Louisiana Holiday Traditions

In Louisiana, the winter holiday season is a time to celebrate our families and friends, past and present, with big meals, centuries-old traditions, and the bright light of community spirit. Here are a few Louisiana holiday traditions that bring Louisiana together with open arms all season long. 

Celebrate the Season With These Louisiana Festivities

All Saints’ Day, or La Toussaint

Based heavily in Catholic traditions, “La Toussaint” or All Saints’ Day is a holy day of obligation. Louisiana’s cemeteries’ unique above-ground tombs provide the setting for honoring and paying tribute to deceased relatives and their memories. Friends and loved-ones take the time during “La Toussaint” to clean grave sites, decorate headstones, and pay respect. Candles light at dusk and many tiny flames become one big ocean of honor to the past, as the occasion serves as a social gathering and celebration filled with music and shared dishes. The next All Saints’ Day is November 1, 2023.

Christmas Eve Festival of the Bonfires for Papa Noël

Santa Claus is alive and well in St. James Parish, and it’s time to welcome him to Louisiana. Celebrate the coming of Papa Noël in Cajun country by lighting the path and sharing stories of the local legend, such as Papa Noël visiting children with toys on a small boat known as a pirogue that’s pulled by a team of alligators instead of a sleigh with reindeer.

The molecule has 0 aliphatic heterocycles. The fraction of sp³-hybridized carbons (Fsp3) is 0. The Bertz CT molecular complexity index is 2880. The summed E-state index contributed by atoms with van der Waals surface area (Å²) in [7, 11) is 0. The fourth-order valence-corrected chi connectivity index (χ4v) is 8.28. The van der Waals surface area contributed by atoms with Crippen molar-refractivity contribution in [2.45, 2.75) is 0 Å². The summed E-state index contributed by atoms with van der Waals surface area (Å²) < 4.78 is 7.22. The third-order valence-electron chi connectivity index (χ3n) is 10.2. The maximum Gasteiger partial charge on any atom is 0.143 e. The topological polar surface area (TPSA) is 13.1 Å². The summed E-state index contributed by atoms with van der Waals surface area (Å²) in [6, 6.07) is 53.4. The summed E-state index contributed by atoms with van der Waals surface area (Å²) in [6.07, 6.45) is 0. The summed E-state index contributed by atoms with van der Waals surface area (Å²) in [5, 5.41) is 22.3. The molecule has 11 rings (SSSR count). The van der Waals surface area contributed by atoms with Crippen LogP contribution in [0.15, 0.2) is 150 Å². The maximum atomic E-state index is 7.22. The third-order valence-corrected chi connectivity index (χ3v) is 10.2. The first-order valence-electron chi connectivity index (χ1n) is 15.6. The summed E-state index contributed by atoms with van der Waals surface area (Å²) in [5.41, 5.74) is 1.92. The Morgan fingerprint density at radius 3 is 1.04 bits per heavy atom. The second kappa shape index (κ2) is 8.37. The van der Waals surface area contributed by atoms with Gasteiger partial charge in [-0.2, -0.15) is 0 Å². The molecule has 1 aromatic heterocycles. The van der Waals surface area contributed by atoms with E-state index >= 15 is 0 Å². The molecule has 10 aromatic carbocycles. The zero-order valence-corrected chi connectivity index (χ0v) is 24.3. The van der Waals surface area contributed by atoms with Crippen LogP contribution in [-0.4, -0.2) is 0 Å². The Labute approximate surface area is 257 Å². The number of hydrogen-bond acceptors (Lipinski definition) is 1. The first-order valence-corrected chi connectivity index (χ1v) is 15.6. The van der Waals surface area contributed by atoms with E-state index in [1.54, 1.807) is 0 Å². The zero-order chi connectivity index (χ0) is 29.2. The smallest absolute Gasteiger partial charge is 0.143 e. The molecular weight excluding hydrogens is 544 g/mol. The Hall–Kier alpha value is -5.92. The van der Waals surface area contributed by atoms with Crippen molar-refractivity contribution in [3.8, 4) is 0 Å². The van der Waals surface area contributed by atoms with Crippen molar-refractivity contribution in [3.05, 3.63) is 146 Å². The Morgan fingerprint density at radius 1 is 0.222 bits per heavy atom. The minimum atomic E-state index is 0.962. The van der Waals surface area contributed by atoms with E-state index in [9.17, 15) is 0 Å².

For 200 years, communities have been lighting bonfires beside the bayou to help Papa Noël find his way to their houses. Locals build pyramid-shaped kindling for the bonfires, while visiting and sharing meals until dark. A holiday tailgating experience, one might say. Visitors can drive along the levees or down highways 18 and 44 to witness the fires that light the way to Christmas. 

Sugar Bowl Parade

The Sugar Bowl is a celebrated college football game that has been played in New Orleans since 1935. But before the main event is on display, there is a parade. The Sugar Bowl New Year’s Eve Parade is an extravaganza done in Mardi Gras-style: marching bands, giant floats, throws tossed to spectators, and a glorious flood of pageantry. The parade proceeds into the French Quarter, past familiar and historic landmarks, including the French Market and Jackson Square. The parade performers’ centerpiece is a two-minute show before it all comes to an end at Canal Street late in the afternoon. This parade is a bright kick-off to a fresh new year that brings a whole city to its feet.

New Year’s Day Black-Eyed Peas

In New Orleans, it’s not uncommon to find your New Year’s Day meal chock-full of black-eyed peas and collard greens. This hearty meal of local crops goes back to the Civil War, when black-eyed peas were all that remained on farms after General Sherman’s march through the region. People survived on black-eyed peas for a long while, and the vegetable has come to represent hope and prosperity for the New Year, with the peas representing coins and the greens representing paper money. The sweetest treasure is the cornbread, which is the gold bar on any dinner plate.

Spending time with family and loved ones is the most important holiday tradition of them all. Whether you intend to drive to a gathering, or host one of your own, you’ll want the peace of mind a high quality homeowners insurance policy provides. Talk to your Farm Bureau Insurance agent today, or find one close to you using our Agent Finder.